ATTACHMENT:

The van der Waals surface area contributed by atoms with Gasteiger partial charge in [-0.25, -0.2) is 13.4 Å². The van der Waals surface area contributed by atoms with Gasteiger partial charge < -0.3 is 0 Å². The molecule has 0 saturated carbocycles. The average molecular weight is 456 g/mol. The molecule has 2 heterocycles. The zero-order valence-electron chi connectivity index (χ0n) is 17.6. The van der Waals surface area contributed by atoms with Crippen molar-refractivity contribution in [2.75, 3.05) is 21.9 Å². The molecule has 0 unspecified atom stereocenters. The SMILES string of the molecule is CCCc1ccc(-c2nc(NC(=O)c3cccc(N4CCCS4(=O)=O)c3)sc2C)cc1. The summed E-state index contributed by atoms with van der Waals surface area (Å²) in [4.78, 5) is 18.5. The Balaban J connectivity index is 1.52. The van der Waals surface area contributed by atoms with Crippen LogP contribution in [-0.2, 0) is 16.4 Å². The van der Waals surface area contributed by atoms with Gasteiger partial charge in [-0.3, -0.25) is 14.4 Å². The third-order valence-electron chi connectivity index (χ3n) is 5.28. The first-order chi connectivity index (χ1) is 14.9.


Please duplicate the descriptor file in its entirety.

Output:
The van der Waals surface area contributed by atoms with Gasteiger partial charge in [-0.25, -0.2) is 13.4 Å². The van der Waals surface area contributed by atoms with Gasteiger partial charge < -0.3 is 0 Å². The molecule has 0 saturated carbocycles. The average molecular weight is 456 g/mol. The molecule has 2 heterocycles. The zero-order valence-electron chi connectivity index (χ0n) is 17.6. The van der Waals surface area contributed by atoms with Crippen molar-refractivity contribution in [2.75, 3.05) is 21.9 Å². The molecule has 0 unspecified atom stereocenters. The SMILES string of the molecule is CCCc1ccc(-c2nc(NC(=O)c3cccc(N4CCCS4(=O)=O)c3)sc2C)cc1. The summed E-state index contributed by atoms with van der Waals surface area (Å²) in [4.78, 5) is 18.5. The Balaban J connectivity index is 1.52. The van der Waals surface area contributed by atoms with Crippen LogP contribution in [-0.2, 0) is 16.4 Å². The van der Waals surface area contributed by atoms with Gasteiger partial charge in [-0.3, -0.25) is 14.4 Å². The third-order valence-electron chi connectivity index (χ3n) is 5.28. The first-order chi connectivity index (χ1) is 14.9.